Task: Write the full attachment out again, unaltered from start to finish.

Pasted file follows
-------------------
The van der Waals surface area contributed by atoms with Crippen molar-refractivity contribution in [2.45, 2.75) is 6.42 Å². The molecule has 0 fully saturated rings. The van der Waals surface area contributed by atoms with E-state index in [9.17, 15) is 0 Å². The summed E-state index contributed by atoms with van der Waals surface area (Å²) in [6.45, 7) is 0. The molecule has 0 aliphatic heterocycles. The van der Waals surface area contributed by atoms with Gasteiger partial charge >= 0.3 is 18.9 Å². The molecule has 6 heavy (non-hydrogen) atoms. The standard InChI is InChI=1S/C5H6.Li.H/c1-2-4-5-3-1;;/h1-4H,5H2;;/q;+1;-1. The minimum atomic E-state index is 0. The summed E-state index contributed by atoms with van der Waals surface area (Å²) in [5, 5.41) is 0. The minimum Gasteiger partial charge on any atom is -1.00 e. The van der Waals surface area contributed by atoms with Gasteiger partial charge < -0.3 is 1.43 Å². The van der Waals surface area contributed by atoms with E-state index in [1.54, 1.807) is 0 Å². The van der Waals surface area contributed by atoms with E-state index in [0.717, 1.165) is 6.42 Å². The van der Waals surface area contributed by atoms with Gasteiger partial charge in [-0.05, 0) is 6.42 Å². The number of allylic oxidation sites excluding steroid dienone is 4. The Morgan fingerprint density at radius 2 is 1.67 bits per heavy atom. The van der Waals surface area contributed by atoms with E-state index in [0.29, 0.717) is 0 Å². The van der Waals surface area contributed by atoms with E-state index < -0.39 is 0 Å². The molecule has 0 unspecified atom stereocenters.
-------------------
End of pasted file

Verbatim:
The van der Waals surface area contributed by atoms with Crippen molar-refractivity contribution in [2.45, 2.75) is 6.42 Å². The molecule has 0 fully saturated rings. The van der Waals surface area contributed by atoms with E-state index in [9.17, 15) is 0 Å². The summed E-state index contributed by atoms with van der Waals surface area (Å²) in [6.45, 7) is 0. The molecule has 0 aliphatic heterocycles. The van der Waals surface area contributed by atoms with Gasteiger partial charge >= 0.3 is 18.9 Å². The molecule has 6 heavy (non-hydrogen) atoms. The standard InChI is InChI=1S/C5H6.Li.H/c1-2-4-5-3-1;;/h1-4H,5H2;;/q;+1;-1. The minimum atomic E-state index is 0. The summed E-state index contributed by atoms with van der Waals surface area (Å²) in [5, 5.41) is 0. The minimum Gasteiger partial charge on any atom is -1.00 e. The van der Waals surface area contributed by atoms with Gasteiger partial charge < -0.3 is 1.43 Å². The van der Waals surface area contributed by atoms with E-state index in [1.54, 1.807) is 0 Å². The van der Waals surface area contributed by atoms with E-state index in [0.717, 1.165) is 6.42 Å². The van der Waals surface area contributed by atoms with Gasteiger partial charge in [-0.05, 0) is 6.42 Å². The number of allylic oxidation sites excluding steroid dienone is 4. The Morgan fingerprint density at radius 2 is 1.67 bits per heavy atom. The van der Waals surface area contributed by atoms with E-state index in [0.29, 0.717) is 0 Å². The van der Waals surface area contributed by atoms with E-state index < -0.39 is 0 Å². The molecule has 0 unspecified atom stereocenters.